On December 30, the day set aside to commemorate Dr. José Rizal, scientist, author, and icon of the Philippine Republic, it is only right to emulate his example by analyzing and critiquing our society. Our contributor Malaginoo focuses on a concept that informs how we regard Rizal and his contemporaries during the ascendance of “Filipino nationalism”: Heroes. Specifically, national heroes.
Written by Malaginoo.
To ignore and forget the declaration of Martial Law, the infamous yet eclectic day of September 21st of 1972 that continues to govern our social consciousness is to reject outright what has made us people of this archipelago. It would be catastrophic to do so while many of its guiding principles continue as state policy. Crony companies are still alive and kicking, controlling the local economy without competition or consideration for their workers. Local and national politics is dominate by the same players even the children and grandchildren of the dictator. All while the debt and financial ruin that was incurred by the State continues to drain Filipinos pockets dry every year.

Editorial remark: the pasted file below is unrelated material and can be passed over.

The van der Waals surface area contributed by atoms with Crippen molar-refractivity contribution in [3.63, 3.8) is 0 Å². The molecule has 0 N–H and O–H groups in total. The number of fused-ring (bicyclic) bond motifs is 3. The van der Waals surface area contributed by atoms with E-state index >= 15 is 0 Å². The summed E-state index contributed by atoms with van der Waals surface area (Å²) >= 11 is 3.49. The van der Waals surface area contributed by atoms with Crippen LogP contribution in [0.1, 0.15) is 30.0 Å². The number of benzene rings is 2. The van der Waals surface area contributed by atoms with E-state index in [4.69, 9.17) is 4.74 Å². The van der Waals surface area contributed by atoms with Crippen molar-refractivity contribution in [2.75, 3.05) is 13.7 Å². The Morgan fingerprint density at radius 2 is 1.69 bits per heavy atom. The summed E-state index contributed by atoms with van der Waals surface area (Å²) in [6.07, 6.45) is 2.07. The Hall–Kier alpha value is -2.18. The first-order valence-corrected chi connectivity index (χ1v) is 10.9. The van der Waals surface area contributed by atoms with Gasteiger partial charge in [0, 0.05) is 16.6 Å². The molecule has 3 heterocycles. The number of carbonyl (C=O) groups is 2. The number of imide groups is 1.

Article by APS, originally published on his personal blog, revised for Bandilang Itim.
On the afternoon of January 12 the Taal Volcano began spewing ash and smoke from its ancient caldera. Within hours a massive evacuation effort was launched to get people out of harm’s way. A comrade was among the people fleeing the scene. Government offices and schools were understandably closed due to the disaster, but BPO centers around the areas most affected by the ensuing ashfall had the gall to call their workers back to work.